Depending on how you configured Windows Update, and the options you picked when installing Microsoft Office on your PC or Mac, you might be automatically receiving updates. If you don't know if you're using the latest version Word, you can check it manually. This tutorial shows Word 2016, but all steps (except where noted) are the same in Word 2013 and Word 2010!
In any version of Word, click on the File button (top left corner).
- Word 2010: select Help on the left, click Check for Updates on the right.
- Word 2016 and Word 2013: select "Account" on the left; the rest of this tutorial focuses on these latest versions (2016 is current, as of today).
On the screenshot, you can tell which Microsoft Office products you "own": in the case of Office 365, where you pay monthly for access, you don't really own anything. If you stop paying your subscription fee, you can no longer use any software in the suite (that's the "Software as a Service" business model).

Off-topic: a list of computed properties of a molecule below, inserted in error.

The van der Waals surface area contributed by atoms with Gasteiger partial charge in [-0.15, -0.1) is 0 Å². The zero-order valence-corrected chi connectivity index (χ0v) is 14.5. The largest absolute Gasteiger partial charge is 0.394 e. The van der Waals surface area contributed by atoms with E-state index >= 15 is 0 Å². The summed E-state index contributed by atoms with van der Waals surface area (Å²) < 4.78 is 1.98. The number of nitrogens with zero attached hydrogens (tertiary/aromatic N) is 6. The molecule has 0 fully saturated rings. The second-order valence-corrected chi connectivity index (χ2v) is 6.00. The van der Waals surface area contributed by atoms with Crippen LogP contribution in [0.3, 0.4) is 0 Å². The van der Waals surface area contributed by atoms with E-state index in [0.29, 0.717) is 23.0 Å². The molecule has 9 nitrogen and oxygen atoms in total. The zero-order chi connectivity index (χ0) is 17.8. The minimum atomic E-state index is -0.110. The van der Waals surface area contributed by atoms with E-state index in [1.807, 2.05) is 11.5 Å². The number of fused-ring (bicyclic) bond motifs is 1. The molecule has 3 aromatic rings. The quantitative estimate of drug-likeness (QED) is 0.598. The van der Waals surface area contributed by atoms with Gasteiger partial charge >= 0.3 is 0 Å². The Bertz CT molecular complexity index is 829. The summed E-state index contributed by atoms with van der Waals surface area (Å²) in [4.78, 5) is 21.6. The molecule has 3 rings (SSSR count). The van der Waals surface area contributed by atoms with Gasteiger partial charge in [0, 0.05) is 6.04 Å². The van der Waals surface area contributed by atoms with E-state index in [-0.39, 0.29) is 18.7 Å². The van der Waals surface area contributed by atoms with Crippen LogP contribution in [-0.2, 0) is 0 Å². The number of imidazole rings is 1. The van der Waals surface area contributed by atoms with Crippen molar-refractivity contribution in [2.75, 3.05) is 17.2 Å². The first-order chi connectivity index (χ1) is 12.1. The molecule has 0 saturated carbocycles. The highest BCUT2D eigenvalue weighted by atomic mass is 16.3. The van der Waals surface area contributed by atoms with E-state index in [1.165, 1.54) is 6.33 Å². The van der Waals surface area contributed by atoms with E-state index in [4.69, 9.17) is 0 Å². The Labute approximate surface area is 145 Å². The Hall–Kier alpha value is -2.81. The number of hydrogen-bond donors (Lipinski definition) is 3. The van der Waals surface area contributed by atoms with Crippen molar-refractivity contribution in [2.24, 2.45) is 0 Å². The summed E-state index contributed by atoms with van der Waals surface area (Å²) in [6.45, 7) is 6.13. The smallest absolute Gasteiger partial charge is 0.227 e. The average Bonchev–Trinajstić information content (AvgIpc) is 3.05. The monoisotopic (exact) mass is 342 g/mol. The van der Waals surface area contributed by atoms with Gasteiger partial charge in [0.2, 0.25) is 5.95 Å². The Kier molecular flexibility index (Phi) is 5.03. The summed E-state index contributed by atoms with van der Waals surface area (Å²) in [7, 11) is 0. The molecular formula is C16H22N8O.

If Word says "Updates are automatically downloaded and installed", no need to do anything manually: when patches are released, they'll be installed on your PC, via Windows Update. The full Word version number shows at the bottom: digits before the first period are the major version. Word 16 is Word 2016 (just a coincidence!), Word 15 is Word 2013, Word 14 is Word 2010, and so on.
Click on the Update Options dropdown button: Update Now manually checks for updates. Disable Updates (not recommended) would prevent Office from checking Microsoft's servers for latest patches. And the View Updates option launches a web page detailing the latest changes. To view any update actually installed on your computer, go through your Windows Update history.